Disarmament is an essential condition for sustainable inclusive development and human security. It can never be seen as a stand-alone effort. I am proud that my country has been able to make a substantial contribution. We are an active and committed State Party, and with our multiannual Mine Action and Cluster Munitions Programme we spend 15 million euros a year in 14 different countries. This is on top of our annual contributions to the United Nations Mine Action Service.
Together we have achieved much in these areas, simply because we dared to be ambitious.
Mr President, Your Excellencies,
Our work, however, is far from over. On the contrary. We need a comprehensive, multilateral and ambitious approach to the questions before us. With that in mind, the Netherlands welcomes the UN Secretary-General’s agenda for disarmament and supports its implementation. The Netherlands also stands ready to contribute, by championing action 31: to foster accountability and adherence to emerging norms in cyberspace; action 18: to strengthen interagency coordination on improvised explosive devices and to action 21: building understanding on the impact of arms on conflict management.
As a country with a reputation in the field of nonproliferation and disarmament, and a firm belief in multilaterally agreed solutions, the Netherlands’ ultimate ambition is for the Conference on Disarmament to retake its rightful place as the sole forum for disarmament negotiations.
We do not have the luxury of waiting until the geopolitical context looks brighter. Instead we should be bold enough to seize opportunities when they arise.
I believe we must, and I believe we can.
Last year, we saw important progress in our subsidiary bodies. For the first time in more than 20 years, we have adopted four substantive reports by consensus. The Netherlands attaches special importance to the report on the ban on the production of fissile materials and other nuclear explosive devices. We regard the conclusion of such a treaty as an essential step towards our shared disarmament goals.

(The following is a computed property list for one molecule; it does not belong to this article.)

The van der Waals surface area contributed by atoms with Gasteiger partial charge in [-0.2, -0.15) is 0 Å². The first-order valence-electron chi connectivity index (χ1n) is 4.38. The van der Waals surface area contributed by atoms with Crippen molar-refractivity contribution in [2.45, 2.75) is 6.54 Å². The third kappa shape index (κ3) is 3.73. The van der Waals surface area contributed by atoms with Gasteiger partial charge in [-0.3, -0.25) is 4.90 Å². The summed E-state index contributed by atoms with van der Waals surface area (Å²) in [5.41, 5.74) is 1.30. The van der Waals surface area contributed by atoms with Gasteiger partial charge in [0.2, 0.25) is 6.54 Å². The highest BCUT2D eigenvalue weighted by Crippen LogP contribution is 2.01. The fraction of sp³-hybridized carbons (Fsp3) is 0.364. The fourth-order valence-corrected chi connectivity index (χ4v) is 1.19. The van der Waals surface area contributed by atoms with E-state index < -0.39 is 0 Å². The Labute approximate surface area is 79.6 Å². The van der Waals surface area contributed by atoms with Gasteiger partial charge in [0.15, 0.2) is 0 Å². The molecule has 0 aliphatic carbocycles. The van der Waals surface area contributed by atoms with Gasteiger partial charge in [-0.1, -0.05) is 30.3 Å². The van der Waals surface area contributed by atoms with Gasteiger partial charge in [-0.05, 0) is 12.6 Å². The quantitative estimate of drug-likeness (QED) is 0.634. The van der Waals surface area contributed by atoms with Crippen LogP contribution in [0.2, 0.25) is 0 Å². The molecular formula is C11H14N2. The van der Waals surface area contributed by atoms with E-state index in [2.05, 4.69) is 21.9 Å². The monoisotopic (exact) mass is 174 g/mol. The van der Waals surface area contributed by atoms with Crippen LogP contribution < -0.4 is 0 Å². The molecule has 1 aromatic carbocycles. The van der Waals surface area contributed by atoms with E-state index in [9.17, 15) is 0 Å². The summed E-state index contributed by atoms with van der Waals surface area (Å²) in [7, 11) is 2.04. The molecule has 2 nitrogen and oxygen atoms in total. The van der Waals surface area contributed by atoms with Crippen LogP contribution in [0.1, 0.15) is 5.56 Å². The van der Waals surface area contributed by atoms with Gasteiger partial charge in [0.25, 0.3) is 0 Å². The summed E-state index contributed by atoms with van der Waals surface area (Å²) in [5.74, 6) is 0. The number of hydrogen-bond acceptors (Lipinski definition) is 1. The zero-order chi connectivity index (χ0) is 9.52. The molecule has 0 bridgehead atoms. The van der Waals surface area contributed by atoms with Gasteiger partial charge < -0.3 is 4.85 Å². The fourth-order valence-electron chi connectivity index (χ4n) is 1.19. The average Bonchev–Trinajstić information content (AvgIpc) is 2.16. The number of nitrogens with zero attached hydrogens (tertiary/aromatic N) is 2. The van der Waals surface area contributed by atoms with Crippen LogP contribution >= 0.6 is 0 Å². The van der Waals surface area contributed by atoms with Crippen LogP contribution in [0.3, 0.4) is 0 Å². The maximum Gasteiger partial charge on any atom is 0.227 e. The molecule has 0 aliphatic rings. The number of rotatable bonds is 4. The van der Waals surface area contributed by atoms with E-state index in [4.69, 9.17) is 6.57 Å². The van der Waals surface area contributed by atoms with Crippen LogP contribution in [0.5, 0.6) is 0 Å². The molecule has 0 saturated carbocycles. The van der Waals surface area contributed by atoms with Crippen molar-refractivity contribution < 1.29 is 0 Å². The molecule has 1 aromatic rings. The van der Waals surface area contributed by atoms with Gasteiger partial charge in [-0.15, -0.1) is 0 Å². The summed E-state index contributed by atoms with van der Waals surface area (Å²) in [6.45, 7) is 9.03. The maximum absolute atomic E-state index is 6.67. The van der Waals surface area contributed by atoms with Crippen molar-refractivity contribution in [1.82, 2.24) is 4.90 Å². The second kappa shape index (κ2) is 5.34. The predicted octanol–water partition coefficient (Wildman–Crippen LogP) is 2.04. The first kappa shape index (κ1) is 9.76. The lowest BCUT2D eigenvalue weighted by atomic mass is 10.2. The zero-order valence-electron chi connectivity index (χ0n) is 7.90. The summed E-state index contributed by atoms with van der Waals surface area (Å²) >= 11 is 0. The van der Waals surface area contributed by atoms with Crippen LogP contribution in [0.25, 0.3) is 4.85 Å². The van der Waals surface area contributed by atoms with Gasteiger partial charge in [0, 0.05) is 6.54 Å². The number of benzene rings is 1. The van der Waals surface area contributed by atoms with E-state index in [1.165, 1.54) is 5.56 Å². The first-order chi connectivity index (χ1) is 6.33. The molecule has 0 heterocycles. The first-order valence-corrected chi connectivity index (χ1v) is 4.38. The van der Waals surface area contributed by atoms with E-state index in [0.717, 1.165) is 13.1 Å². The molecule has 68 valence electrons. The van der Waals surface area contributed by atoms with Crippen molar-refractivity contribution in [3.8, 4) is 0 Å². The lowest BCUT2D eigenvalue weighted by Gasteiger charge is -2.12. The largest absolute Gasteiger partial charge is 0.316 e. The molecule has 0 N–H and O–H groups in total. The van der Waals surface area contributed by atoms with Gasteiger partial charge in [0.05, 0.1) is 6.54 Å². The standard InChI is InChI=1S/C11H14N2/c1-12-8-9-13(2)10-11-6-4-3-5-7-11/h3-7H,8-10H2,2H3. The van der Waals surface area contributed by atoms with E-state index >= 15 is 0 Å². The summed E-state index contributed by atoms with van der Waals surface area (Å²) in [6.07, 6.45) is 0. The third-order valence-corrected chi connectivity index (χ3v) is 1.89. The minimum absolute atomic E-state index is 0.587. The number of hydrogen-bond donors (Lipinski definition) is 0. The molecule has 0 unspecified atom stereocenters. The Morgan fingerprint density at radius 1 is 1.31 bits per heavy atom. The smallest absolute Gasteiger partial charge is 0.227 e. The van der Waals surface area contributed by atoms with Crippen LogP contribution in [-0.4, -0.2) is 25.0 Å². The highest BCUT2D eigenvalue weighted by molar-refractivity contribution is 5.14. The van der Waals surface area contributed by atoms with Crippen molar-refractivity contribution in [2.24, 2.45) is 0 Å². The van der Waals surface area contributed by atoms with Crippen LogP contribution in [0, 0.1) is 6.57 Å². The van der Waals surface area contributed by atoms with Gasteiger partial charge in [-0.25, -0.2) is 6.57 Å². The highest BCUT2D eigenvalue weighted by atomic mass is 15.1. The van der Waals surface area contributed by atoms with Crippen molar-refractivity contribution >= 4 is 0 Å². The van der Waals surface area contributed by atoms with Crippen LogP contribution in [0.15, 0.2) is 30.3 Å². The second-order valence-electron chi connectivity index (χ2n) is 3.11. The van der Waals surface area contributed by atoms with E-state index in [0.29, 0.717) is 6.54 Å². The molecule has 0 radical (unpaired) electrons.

It demonstrates to us that real progress is possible – even if moving step by step and even under the most arduous of circumstances. This requires willingness, flexibility and shared ambition from all countries present here. To seize the opportunity or to create the opportunity.
In this context, let me touch on another opportunity that lies ahead: the upcoming NPT PrepCom, followed by the 2020 Review Conference.
Allow me to remind you that, in 1995, against all the odds, the international community succeeded in indefinitely extending the Non Proliferation Treaty. Collaborating along established lines of confrontation was one of the keys to the success of that extension.
It is our wish to unlock that kind of cooperation again. Building on our experience as Chair of the 2017 PrepCom, the Netherlands continues to work constructively with Poland and Malaysia, the Co-Chairs of this review cycle. We’re aiming for a successful outcome of the 2020 Review Conference, for example by improving the working methods of the review cycle.
If we can do so, then one year from now we might find, as we gather here again, that the black cloud has somehow lifted and somewhat lifted. But each and every one of us has to find the courage and the political will to push for real, substantial and substantive progress.
And for this progress to be achieved, excellencies, the only answer lies in multilateralism.
I hope we can keep pushing forward together.
Thank you, Mr President.